We’ve all heard the saying, "It’s better to give than to receive." Helping others in need makes us feel good. Sometimes it’s easy to forget about what we have, and giving to others in need reminds us how blessed we are. It also makes us feel good to have a positive impact, whether big or small, in somebody else’s life. But you might be surprised to know that the organization you give to may not be using your money as effectively as you think. Here are some tips on how to give more effectively.
1. Decide where to give
It’s not uncommon to feel bombarded by opportunities to give. Many of us have seen the container in the check-out line at the grocery store, or have been asked by the cashier if we want to donate to this or that. Our children participate in fundraising drives through school. Some of our employers do food drives during the holiday season. Social media has only intensified the barrage. But the question you need to ask yourself is what impact do you want your money to have?
Are you an advocate for the hungry, homeless or illiterate? Are you passionate about the arts or education? Do you belong to a church that you’d like to support? Or maybe you have a family member who has suffered from a particular disease and you want to help support research for a cure. There are so many possibilities and no cause is necessarily better than another. Just choose what is important to you.
One of the benefits of charitable giving is that you may be able to deduct the amount you donate from your taxable income at the end of the year. Though, it’s important to make sure the organization to which you donate is eligible as a 501(c) (3). Churches and some religious groups are not required to file for the 501(c) (3) designation but still qualify for the tax deduction. If in doubt, check the IRS website for confirmation.
Some people say that using the tax deduction on donated money, specifically to religious organizations, can come across as doing it for the wrong reasons. This may sound logical if you are donating solely for the deduction. However, if you check your reasons for donating and none of them have to do with personal gain, there should be no problem with receiving this added benefit.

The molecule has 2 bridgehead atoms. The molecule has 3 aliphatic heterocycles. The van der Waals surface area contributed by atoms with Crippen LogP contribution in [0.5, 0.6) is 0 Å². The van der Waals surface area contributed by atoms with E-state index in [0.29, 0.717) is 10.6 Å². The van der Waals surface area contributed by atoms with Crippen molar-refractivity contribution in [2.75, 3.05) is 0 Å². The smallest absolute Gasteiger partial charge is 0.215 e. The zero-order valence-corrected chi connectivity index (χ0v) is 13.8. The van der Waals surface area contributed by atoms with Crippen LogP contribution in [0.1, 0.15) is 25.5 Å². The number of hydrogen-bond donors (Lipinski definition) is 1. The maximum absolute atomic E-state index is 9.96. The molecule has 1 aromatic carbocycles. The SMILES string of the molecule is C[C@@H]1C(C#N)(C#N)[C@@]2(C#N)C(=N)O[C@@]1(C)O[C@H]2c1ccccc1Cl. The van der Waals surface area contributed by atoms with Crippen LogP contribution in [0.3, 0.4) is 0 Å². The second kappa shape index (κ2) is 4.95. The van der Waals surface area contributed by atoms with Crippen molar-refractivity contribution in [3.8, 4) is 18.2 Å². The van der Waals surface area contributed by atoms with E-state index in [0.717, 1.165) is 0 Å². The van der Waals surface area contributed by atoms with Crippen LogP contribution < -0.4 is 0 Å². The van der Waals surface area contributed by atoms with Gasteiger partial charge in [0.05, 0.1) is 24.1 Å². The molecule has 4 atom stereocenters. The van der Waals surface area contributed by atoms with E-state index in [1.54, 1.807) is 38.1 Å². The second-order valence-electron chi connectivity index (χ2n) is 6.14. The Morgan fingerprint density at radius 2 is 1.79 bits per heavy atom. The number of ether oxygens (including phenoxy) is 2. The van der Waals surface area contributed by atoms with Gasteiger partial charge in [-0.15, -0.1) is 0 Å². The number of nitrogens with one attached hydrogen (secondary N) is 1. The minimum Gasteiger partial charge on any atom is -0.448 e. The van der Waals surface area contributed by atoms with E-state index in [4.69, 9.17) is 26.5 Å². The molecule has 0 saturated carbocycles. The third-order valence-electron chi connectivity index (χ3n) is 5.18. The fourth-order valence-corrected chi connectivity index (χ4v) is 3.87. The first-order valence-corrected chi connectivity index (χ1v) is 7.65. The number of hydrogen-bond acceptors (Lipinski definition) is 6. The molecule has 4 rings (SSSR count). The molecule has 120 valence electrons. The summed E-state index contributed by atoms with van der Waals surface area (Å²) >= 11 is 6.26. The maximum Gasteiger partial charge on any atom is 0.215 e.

My favorite resource for research is Charity Navigator. They grade charities on financial responsibility, accountability and transparency. It’s helped me realize that a lot of the “big name” charities aren’t necessarily as effective with donations as some of their smaller counterparts. Religious organizations are not listed because they are not required to file certain financial data to the IRS, and some small charities are not listed, but it’s a great resource to start your research.
Be careful of charities whose names sound like more notable organizations. Check the charity’s commitment to donor’s rights to privacy. Be wary of “middlemen” who take a cut of your donation. If you receive a call from a telemarketer about donating to a cause, hang up and find the organization online. If you are directed to a website that organizes fundraising, make sure to donate through one that makes the added fee optional or additional to your donation. Confirm the 501(c) (3) status, not only for the tax deduction, but also to ensure the legitimacy of the organization. To sum it up, be smart and proactive about your giving. Don’t give when asked just to escape feeling guilty.
Giving your support to a charitable organization can be satisfying and help you be happier. In order to amplify that feeling, take the time to be a little more invested in making your donations count for the causes you believe in and the people for whom it is intended.
Ben lives with his wife, Kilee, and dog, Paisley, in Arkansas. He has a passion for personal finance, sports, and learning. Ben recently started a blog at www.wealthgospel.com where you can find more of his opinions on personal finance. His life goals are to write about personal finance all day and start a non-profit organization to help others become self-reliant and to find their true potential. On any given day, you could find him eating homemade salsa, picking blackberries, or staying up until 3 a.m. to finish a book.